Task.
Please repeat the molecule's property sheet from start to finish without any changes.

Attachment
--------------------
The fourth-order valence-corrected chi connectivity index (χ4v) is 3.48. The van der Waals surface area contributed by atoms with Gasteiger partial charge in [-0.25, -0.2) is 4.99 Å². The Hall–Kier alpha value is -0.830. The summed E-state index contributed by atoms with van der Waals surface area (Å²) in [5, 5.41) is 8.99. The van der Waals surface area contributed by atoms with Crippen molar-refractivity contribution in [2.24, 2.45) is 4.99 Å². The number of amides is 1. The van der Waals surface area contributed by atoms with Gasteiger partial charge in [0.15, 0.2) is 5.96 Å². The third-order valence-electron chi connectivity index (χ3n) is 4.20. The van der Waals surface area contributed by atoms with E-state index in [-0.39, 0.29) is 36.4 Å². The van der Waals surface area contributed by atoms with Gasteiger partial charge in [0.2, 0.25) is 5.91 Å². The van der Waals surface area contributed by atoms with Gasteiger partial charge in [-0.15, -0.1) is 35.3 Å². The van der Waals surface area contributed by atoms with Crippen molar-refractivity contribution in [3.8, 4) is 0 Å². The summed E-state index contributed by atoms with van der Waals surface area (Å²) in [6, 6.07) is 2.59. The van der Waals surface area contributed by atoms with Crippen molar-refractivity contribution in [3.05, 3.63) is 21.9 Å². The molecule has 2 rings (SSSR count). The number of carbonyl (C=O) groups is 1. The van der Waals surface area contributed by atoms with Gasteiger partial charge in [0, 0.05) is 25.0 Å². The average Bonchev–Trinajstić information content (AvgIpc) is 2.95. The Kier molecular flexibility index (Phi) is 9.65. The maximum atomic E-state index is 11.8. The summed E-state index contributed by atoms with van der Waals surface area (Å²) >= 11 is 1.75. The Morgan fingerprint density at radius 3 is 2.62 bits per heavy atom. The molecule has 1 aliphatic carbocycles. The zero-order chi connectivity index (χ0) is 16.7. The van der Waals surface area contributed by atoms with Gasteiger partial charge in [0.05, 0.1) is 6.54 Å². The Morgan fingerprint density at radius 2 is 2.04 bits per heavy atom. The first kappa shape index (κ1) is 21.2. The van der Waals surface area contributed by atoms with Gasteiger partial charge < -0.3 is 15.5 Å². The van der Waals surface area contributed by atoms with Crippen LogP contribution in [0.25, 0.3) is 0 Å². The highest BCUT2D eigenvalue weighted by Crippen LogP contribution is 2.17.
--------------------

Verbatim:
The fourth-order valence-corrected chi connectivity index (χ4v) is 3.48. The van der Waals surface area contributed by atoms with Gasteiger partial charge in [-0.25, -0.2) is 4.99 Å². The Hall–Kier alpha value is -0.830. The summed E-state index contributed by atoms with van der Waals surface area (Å²) in [5, 5.41) is 8.99. The van der Waals surface area contributed by atoms with Crippen molar-refractivity contribution in [2.24, 2.45) is 4.99 Å². The number of amides is 1. The van der Waals surface area contributed by atoms with Gasteiger partial charge in [0.15, 0.2) is 5.96 Å². The third-order valence-electron chi connectivity index (χ3n) is 4.20. The van der Waals surface area contributed by atoms with E-state index in [-0.39, 0.29) is 36.4 Å². The van der Waals surface area contributed by atoms with Gasteiger partial charge in [0.2, 0.25) is 5.91 Å². The van der Waals surface area contributed by atoms with Gasteiger partial charge in [-0.15, -0.1) is 35.3 Å². The van der Waals surface area contributed by atoms with Crippen molar-refractivity contribution in [3.8, 4) is 0 Å². The summed E-state index contributed by atoms with van der Waals surface area (Å²) in [6, 6.07) is 2.59. The van der Waals surface area contributed by atoms with Crippen molar-refractivity contribution in [3.05, 3.63) is 21.9 Å². The molecule has 2 rings (SSSR count). The number of carbonyl (C=O) groups is 1. The van der Waals surface area contributed by atoms with Gasteiger partial charge in [0, 0.05) is 25.0 Å². The average Bonchev–Trinajstić information content (AvgIpc) is 2.95. The Kier molecular flexibility index (Phi) is 9.65. The maximum atomic E-state index is 11.8. The summed E-state index contributed by atoms with van der Waals surface area (Å²) >= 11 is 1.75. The Morgan fingerprint density at radius 3 is 2.62 bits per heavy atom. The molecule has 1 aliphatic carbocycles. The zero-order chi connectivity index (χ0) is 16.7. The van der Waals surface area contributed by atoms with Gasteiger partial charge in [0.05, 0.1) is 6.54 Å². The Morgan fingerprint density at radius 2 is 2.04 bits per heavy atom. The first kappa shape index (κ1) is 21.2. The van der Waals surface area contributed by atoms with Gasteiger partial charge < -0.3 is 15.5 Å². The van der Waals surface area contributed by atoms with Crippen LogP contribution in [0.25, 0.3) is 0 Å². The highest BCUT2D eigenvalue weighted by Crippen LogP contribution is 2.17.